(Speech of Comelec Commissioner Ma. Rowena A. V. Guanzon before the graduating class of 2017 of the U.P. School of Economics. Delivered at the UPSE Recognition Rites held at the U.P. Theater on 23 June 2017.  The introduction to the speaker can be found here.)


Dean Orville Solon, Prof. Ma. Joy Abrenica, Prof. Maria Socorro Gochoco-Bautista, Prof. Aleli Kraft, Associate Prof. Agustin Arcenas, Prof Joseph Capuno, Asst. Prof. Renato Reside Jr, Asst. Prof. Margarita Gonzales, Asst Prof. Maria Cielo Magno, the faculty and staff of the UP School of Eocnomics, the best school of economics in Asia and possibly in the planet, the graduating Class of 2017, good afternoon.

I want to thank you for inviting me to speak because you make me feel that today I am also graduating from the UP School of Economics. That is because I was an “irregular” or “rogue” student when I was here because I spent more time in rallies and the tennis courts than in the classrooms, although I have at least one witness who can testify that I did graduate in the summer of 1979, and that is no other than our Dean Orville Solon. In 1978 to 1979 we co-founded the UP Economics Towards Consciousness and he was our first Chair. ETC was born on the floors and corners of the school grounds, an idea of no more than ten students who did not think that the school organizations in the college reflected their principles on social consciousness and style.

I owe my education in the School of Economics to my professors, especially to Professor Gwen Tecson, who patiently taught Economics so well that I actually understood it. I remember Prof. Philip Medalla, Prof. Paderanga. Prof. Mahar Mangahas was my professor in Agriculture Economics.

When I was Mayor of Cadiz City during the administration of President Corazon C Aquino, I met NEDA Secretary Solita “Winnie” Monsod in Malacanang. I introduced myself as her former student. Of course she didn’t remember me. I told her that when she was present I was absent and when she was absent I was present. Calculus Economics was difficult, but the professor was interesting. To our professors, past and present, thank you from the bottom of my heart.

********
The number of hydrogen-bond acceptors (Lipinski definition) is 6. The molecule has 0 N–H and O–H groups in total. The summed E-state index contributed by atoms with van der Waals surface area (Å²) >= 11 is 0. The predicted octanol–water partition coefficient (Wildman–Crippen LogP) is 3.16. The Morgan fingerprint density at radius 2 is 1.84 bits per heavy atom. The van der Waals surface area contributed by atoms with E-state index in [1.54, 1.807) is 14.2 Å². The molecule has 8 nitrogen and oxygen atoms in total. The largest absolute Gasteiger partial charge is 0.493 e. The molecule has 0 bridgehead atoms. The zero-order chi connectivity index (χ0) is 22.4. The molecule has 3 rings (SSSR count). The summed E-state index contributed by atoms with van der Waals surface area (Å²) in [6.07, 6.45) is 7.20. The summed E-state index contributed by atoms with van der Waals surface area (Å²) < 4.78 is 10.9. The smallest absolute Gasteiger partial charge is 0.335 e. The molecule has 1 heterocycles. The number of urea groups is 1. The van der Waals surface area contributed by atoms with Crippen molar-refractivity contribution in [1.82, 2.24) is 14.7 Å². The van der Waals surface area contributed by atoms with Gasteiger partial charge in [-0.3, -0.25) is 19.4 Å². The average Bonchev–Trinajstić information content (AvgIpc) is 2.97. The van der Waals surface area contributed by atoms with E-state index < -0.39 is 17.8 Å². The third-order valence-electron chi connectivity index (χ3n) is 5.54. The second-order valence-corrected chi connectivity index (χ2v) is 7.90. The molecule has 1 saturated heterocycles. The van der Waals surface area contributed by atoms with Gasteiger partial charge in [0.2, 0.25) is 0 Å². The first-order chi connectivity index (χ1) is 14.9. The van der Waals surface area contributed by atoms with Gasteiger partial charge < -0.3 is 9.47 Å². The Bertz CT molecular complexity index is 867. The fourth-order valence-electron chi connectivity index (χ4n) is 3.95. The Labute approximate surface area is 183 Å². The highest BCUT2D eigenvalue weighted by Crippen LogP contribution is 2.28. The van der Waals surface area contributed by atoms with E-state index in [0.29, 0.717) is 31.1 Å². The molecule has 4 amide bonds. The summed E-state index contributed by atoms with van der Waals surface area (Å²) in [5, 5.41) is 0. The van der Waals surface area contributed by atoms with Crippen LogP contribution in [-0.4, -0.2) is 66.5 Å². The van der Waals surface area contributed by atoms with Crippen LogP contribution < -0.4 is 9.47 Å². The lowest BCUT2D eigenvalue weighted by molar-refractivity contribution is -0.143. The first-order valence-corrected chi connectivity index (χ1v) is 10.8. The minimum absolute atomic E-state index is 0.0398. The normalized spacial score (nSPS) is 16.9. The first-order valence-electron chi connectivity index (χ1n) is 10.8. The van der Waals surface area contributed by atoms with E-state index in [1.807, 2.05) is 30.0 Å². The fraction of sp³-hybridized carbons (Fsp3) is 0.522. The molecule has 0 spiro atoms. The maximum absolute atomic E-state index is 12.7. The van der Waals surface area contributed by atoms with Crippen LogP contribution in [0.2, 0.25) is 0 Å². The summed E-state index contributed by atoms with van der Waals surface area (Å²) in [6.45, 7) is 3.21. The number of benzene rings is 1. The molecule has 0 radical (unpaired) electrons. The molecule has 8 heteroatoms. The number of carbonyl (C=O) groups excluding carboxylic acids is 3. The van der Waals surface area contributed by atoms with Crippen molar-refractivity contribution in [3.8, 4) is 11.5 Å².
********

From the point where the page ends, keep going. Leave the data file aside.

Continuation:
I thought that Dean Orville Solon was merely practicing his sense of humor when I was told that I would be your commencement speaker. I was hardly your ideal scholarly Econ student, but after thirty eight (38) years since I graduated, I have done a lot of work, made mistakes, learned my lessons from failures, and fairly succeeded in my career of choice. I have a happy and socially and politically conscious family, and made many friends for life from UP. I couldn’t ask for more. I suppose my experiences qualify me to speak before you today.

What can I say to the brightest Economics students in the country? I wrote down ten points. If you can remember three, the Dean will let you graduate today.

1. Do not let history pass you by. Do your part. Speak out. Stand for what is right and just. Participate. Contribute your efforts and your talents to a good cause, be advocates for social change, the environment, human rights or other interest where your heart is

Your education in UP will surely not prepare you for everything, but it has prepared you to analyze, to be critical, to stand up for what is right and just, and to protest against what is wrong. People who are not from UP say we protest too much. But the tradition of protesting against wrongs is inseparable from our tradition of honor and excellence. It is inseparable because UP brought us up to serve the people, with honor and excellence. So when some say we protest too much, I tell them they protest too little.

When some say those from UP are mayabang, tikalon, arrogant, I say that is a badge of honor. Hubris is only for those who have the intellectual right to claim it. Kaya panindigan nyo yung yabang natin. Dapat pinakamagaling kayo. And someday, when you have done something good, or when an asteroid or planet is named after you, or when you belong to a group that helps poor people, we will be there to clap for you, proud to claim you as one of our own.

It was here in UP that I trained for the real world – a world where there is poverty, where 101.5 million Filipinos live below the poverty line, where there are the powerful and powerless, battered women, children who are victims of rape, children who could not go to school, where there are corrupt people in government and those who murder with impunity.